How to write a discussion section

The discussion chapter is where you delve into the meaning, importance and relevance of your results. It should focus on explaining and evaluating what you found, showing how it relates to your literature review and research questions, and making an argument in support of your overall conclusion. There are many different ways to write this section, but you can focus your discussion around four key elements:

  • Interpretations: what do the results mean?
  • Implications: why do the results matter?
  • Limitations: what can’t the results tell us?
  • Recommendations: what practical actions or scientific studies should follow?

There is often overlap between the discussion and conclusion, and in some dissertations these two sections are included in a single chapter. Occasionally, the results and discussion will be combined into one chapter. If you’re unsure of the best structure for your research, look at sample dissertations in your field or consult your supervisor.

Summarize your key findings

Start this chapter by reiterating your research problem and concisely summarizing your major findings. Don’t just repeat all the data you have already reported aim for a clear statement of the overall result that directly answers your main research question. This should be no more than one paragraph.

Examples

  • The results indicate that…
  • The study demonstrates a correlation between…
  • This analysis supports the theory that…
  • The data suggests that…

Give your interpretations

The meaning of the results might seem obvious to you, but it’s important to spell out their significance for the reader and show exactly how they answer your research questions.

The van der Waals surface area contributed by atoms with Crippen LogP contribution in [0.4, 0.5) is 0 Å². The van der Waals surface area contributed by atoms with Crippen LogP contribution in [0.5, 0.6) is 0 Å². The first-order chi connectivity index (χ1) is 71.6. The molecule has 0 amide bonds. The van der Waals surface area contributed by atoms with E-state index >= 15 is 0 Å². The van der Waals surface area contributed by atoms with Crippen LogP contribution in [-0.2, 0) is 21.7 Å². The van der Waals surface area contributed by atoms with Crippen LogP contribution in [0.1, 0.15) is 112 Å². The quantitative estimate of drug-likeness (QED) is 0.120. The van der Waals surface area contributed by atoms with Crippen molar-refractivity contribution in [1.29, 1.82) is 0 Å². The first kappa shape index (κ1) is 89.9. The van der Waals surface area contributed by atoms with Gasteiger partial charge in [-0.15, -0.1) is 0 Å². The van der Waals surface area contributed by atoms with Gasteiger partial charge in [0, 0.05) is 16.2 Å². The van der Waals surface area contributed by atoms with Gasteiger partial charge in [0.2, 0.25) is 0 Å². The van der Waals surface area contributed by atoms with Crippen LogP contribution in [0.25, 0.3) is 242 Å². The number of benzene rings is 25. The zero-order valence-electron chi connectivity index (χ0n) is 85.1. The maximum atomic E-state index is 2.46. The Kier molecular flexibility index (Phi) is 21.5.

The form of your interpretations will depend on the type of research, but some typical approaches to interpreting the data include:

  • Identifying correlations, patterns and relationships among the data
  • Discussing whether the results met your expectations or supported your hypotheses
  • Contextualizing your findings within previous research and theory
  • Explaining unexpected results and evaluating their significance
  • Considering possible alternative explanations and making an argument for your position

You can organize your discussion around key themes, hypotheses or research questions, following the same structure as your results section. You can also begin by highlighting the most significant or unexpected results.

Examples

  • In line with the hypothesis…
  • Contrary to the hypothesized association…
  • The results contradict the claims of Smith (2007) that…
  • The results might suggest that X. However, based on the findings of similar studies, a more plausible explanation is Y.

What can proofreading do for your paper?

Scribbr editors not only correct grammar and spelling mistakes, but also strengthen your writing by making sure your paper is free of vague language, redundant words and awkward phrasing.